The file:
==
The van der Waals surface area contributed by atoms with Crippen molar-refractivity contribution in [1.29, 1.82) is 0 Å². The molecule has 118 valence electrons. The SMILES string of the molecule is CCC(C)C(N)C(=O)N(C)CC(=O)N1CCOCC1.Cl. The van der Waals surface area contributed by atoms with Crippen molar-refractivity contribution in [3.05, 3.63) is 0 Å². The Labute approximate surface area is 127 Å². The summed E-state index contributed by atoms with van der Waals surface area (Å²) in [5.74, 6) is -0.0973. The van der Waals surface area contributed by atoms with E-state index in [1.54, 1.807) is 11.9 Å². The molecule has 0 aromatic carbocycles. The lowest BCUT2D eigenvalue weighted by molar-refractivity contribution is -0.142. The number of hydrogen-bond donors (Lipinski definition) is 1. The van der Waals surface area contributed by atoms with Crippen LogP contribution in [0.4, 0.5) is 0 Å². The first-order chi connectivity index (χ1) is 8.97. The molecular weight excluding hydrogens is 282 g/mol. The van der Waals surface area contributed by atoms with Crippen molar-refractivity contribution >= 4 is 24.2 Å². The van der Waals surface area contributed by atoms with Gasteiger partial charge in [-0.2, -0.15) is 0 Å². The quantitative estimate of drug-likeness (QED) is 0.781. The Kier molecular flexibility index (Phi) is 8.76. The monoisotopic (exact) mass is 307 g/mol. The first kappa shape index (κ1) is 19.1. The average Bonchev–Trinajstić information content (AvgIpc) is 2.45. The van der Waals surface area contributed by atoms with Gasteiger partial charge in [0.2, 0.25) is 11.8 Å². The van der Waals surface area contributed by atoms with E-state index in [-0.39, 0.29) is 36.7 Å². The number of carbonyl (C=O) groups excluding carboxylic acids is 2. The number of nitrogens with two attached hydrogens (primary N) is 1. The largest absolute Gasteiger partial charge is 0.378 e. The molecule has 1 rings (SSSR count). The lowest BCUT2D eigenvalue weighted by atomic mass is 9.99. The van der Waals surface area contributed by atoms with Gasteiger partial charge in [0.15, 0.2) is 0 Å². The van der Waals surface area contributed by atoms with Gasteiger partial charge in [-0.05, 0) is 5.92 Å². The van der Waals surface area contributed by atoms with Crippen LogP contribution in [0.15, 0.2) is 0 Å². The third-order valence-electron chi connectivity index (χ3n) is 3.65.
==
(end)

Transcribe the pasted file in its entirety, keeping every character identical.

The van der Waals surface area contributed by atoms with Crippen molar-refractivity contribution in [1.29, 1.82) is 0 Å². The molecule has 118 valence electrons. The SMILES string of the molecule is CCC(C)C(N)C(=O)N(C)CC(=O)N1CCOCC1.Cl. The van der Waals surface area contributed by atoms with Crippen molar-refractivity contribution in [3.05, 3.63) is 0 Å². The Labute approximate surface area is 127 Å². The summed E-state index contributed by atoms with van der Waals surface area (Å²) in [5.74, 6) is -0.0973. The van der Waals surface area contributed by atoms with E-state index in [1.54, 1.807) is 11.9 Å². The molecule has 0 aromatic carbocycles. The lowest BCUT2D eigenvalue weighted by molar-refractivity contribution is -0.142. The number of hydrogen-bond donors (Lipinski definition) is 1. The van der Waals surface area contributed by atoms with Crippen LogP contribution in [0.4, 0.5) is 0 Å². The first-order chi connectivity index (χ1) is 8.97. The molecular weight excluding hydrogens is 282 g/mol. The van der Waals surface area contributed by atoms with Crippen molar-refractivity contribution >= 4 is 24.2 Å². The van der Waals surface area contributed by atoms with Gasteiger partial charge in [-0.2, -0.15) is 0 Å². The quantitative estimate of drug-likeness (QED) is 0.781. The Kier molecular flexibility index (Phi) is 8.76. The monoisotopic (exact) mass is 307 g/mol. The first kappa shape index (κ1) is 19.1. The average Bonchev–Trinajstić information content (AvgIpc) is 2.45. The van der Waals surface area contributed by atoms with Gasteiger partial charge in [0.2, 0.25) is 11.8 Å². The van der Waals surface area contributed by atoms with E-state index in [-0.39, 0.29) is 36.7 Å². The number of carbonyl (C=O) groups excluding carboxylic acids is 2. The number of nitrogens with two attached hydrogens (primary N) is 1. The largest absolute Gasteiger partial charge is 0.378 e. The molecule has 1 rings (SSSR count). The lowest BCUT2D eigenvalue weighted by atomic mass is 9.99. The van der Waals surface area contributed by atoms with Gasteiger partial charge in [0.15, 0.2) is 0 Å². The van der Waals surface area contributed by atoms with Gasteiger partial charge in [-0.05, 0) is 5.92 Å². The van der Waals surface area contributed by atoms with Crippen LogP contribution in [0.15, 0.2) is 0 Å². The third-order valence-electron chi connectivity index (χ3n) is 3.65.